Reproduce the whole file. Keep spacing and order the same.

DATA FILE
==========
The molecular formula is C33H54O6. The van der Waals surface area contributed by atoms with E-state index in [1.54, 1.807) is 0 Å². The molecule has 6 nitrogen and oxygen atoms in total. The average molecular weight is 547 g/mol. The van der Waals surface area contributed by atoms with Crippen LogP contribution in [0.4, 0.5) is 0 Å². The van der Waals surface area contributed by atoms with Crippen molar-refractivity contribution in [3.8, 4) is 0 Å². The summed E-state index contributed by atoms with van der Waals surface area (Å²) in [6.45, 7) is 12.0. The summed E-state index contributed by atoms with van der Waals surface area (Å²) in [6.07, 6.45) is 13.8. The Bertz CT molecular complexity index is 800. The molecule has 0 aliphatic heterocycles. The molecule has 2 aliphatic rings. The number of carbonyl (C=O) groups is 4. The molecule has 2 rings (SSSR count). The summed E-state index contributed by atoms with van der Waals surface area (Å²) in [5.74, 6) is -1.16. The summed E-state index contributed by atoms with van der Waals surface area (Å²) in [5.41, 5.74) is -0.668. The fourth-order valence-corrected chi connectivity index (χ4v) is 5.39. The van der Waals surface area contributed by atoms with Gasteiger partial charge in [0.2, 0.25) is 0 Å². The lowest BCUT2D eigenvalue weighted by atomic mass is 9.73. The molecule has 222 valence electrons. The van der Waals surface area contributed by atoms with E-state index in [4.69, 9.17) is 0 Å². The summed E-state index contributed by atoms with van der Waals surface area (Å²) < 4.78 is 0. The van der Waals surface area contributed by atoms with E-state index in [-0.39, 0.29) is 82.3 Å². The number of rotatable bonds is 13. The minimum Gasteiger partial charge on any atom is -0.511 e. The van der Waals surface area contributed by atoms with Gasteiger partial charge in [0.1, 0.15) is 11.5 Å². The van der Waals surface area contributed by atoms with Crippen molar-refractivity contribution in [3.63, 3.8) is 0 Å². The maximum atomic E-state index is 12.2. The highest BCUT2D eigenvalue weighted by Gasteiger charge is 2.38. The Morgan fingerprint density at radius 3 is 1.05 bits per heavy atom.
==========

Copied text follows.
The molecular formula is C33H54O6. The van der Waals surface area contributed by atoms with E-state index in [1.54, 1.807) is 0 Å². The molecule has 6 nitrogen and oxygen atoms in total. The average molecular weight is 547 g/mol. The van der Waals surface area contributed by atoms with Crippen LogP contribution in [0.4, 0.5) is 0 Å². The van der Waals surface area contributed by atoms with Crippen molar-refractivity contribution in [3.8, 4) is 0 Å². The summed E-state index contributed by atoms with van der Waals surface area (Å²) in [6.45, 7) is 12.0. The summed E-state index contributed by atoms with van der Waals surface area (Å²) in [6.07, 6.45) is 13.8. The Bertz CT molecular complexity index is 800. The molecule has 0 aliphatic heterocycles. The molecule has 2 aliphatic rings. The number of carbonyl (C=O) groups is 4. The molecule has 2 rings (SSSR count). The summed E-state index contributed by atoms with van der Waals surface area (Å²) in [5.74, 6) is -1.16. The summed E-state index contributed by atoms with van der Waals surface area (Å²) in [5.41, 5.74) is -0.668. The fourth-order valence-corrected chi connectivity index (χ4v) is 5.39. The van der Waals surface area contributed by atoms with Gasteiger partial charge in [0.2, 0.25) is 0 Å². The lowest BCUT2D eigenvalue weighted by atomic mass is 9.73. The molecule has 222 valence electrons. The van der Waals surface area contributed by atoms with E-state index in [4.69, 9.17) is 0 Å². The summed E-state index contributed by atoms with van der Waals surface area (Å²) < 4.78 is 0. The van der Waals surface area contributed by atoms with E-state index in [-0.39, 0.29) is 82.3 Å². The number of rotatable bonds is 13. The minimum Gasteiger partial charge on any atom is -0.511 e. The van der Waals surface area contributed by atoms with Gasteiger partial charge in [0.1, 0.15) is 11.5 Å². The van der Waals surface area contributed by atoms with Crippen molar-refractivity contribution in [3.63, 3.8) is 0 Å². The maximum atomic E-state index is 12.2. The highest BCUT2D eigenvalue weighted by Gasteiger charge is 2.38. The Morgan fingerprint density at radius 3 is 1.05 bits per heavy atom.